In solid accountability news, the Supreme Court agreed yesterday to hear a case to determine whether former Attorney General John Ashcroft can be held personally liable for his actions (while in that position) in overseeing the arrest of a “U.S. citizen who claims he was illegally detained and treated as a terrorist.”
The case revolves around actions the government took in 2003 against an muslim-American named Abdullah al-Kidd, who was arrested trying to board a plane to Saudi Arabia. From the Washington Post:
He was held for 15 nights in three states under the federal material-witness statute, which allows prosecutors to take custody of key witnesses to ensure that they testify at trial. But al-Kidd alleges that was simply a pretext for a larger plan approved by Ashcroft to sweep up Muslim men the government could not prove had any ties to terrorism.
The government had convinced a federal judge to issue a warrant for al-Kidd's arrest by saying he was necessary to the investigation of Sami Omar al-Hussayen, who was eventually indicted on charges of supporting terrorism.
Of course, al-Kidd wasn’t charged with anything at all. Nor was he ever called to testify against al-Hussayen. Who, as it turns out, was “acquitted of the most serious charges against him.” (WaPo)
Oh, and there’s more. al-Kidd had actually been cooperating with the FBI before this, and the FBI ‘misinformed’ the judge about the circumstances of the case – information which led to the judge’s ordering of the arrest itself. From the LA Times):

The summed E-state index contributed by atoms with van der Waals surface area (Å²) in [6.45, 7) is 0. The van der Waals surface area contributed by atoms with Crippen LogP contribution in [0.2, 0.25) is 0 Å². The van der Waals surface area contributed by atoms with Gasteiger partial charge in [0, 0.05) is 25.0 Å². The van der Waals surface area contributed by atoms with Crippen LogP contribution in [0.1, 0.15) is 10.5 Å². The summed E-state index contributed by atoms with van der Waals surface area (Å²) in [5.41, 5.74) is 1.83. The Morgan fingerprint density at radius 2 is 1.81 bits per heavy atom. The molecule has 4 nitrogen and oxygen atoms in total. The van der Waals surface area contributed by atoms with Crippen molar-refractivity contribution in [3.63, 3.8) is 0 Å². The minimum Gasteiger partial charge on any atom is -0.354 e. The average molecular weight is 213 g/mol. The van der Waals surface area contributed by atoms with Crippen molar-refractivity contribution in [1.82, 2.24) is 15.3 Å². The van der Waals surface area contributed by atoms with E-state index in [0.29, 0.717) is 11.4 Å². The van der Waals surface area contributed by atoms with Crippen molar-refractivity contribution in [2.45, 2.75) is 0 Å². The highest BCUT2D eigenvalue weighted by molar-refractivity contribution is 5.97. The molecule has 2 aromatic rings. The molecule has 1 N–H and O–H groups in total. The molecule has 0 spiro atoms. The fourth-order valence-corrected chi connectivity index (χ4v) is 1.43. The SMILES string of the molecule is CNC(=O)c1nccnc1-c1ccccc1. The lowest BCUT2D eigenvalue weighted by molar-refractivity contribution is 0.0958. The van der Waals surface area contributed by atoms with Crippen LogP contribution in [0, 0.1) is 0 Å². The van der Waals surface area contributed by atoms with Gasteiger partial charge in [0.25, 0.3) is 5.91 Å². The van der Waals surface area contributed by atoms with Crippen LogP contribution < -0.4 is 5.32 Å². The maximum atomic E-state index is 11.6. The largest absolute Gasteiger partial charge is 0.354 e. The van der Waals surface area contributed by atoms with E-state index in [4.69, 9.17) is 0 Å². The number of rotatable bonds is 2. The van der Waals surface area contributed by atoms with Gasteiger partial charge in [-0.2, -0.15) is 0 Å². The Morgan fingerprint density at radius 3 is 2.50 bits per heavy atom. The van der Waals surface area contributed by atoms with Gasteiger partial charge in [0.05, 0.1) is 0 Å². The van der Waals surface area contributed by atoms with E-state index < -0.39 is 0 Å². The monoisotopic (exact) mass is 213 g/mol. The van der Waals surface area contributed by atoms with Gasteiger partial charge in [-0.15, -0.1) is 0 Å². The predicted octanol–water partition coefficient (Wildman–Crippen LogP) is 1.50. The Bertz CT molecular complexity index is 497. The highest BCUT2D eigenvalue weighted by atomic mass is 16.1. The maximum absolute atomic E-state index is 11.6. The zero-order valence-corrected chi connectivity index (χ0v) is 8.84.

[al-Kidd] had cooperated with the FBI after the Sept. 11 attacks and answered questions about another Muslim man in Idaho who was under investigation in connection with his website.
Several months had elapsed since Kidd had heard from the FBI, but when he bought a round-trip ticket to travel to Saudi Arabia, where he had a scholarship to study, the FBI moved to have him arrested.
An FBI agent wrongly told a magistrate that Kidd had bought a one-way, first-class ticket. The magistrate ordered Kidd arrested and held as a witness. A few days later, FBI Director Robert S. Mueller III testified in Congress and mentioned Kidd's arrest as one of the bureau's successes.
The goal was simple and sick: U.S. soldiers wanted to kill an Afghan civilian and get away with it.
In December, members of a unit (3rd Platoon, Bravo Company, 2nd Battalion, 1st Infantry Regiment) began concocting the idea of putting together a "kill team" to murder an Afghan civilian and get away with it by creating a ruse that they were under attack. When Staff Sgt. Calvin R. Gibbs, described as the ringleader, began his second tour in Afghanistan, he bragged that it had been easy for him to get away with "stuff" (a.k.a. murder) when he served in Iraq in 2004.
On January 15, 2010, in Kandahar province, a solitary Afghan villager named Gul Mudin began walking toward some soldiers in the village of La Mohammed Kalay. The "kill team" activated the plan. As Mudin approached, Cpl. Jeremy N. Morlock tossed a fragmentary grenade on the ground to create the illusion that they were under attack. Pfc. Andrew H. Holmes saw the grenade and fired at Mudin. The grenade exploded, prompting the others to open fire on the villager, killing him.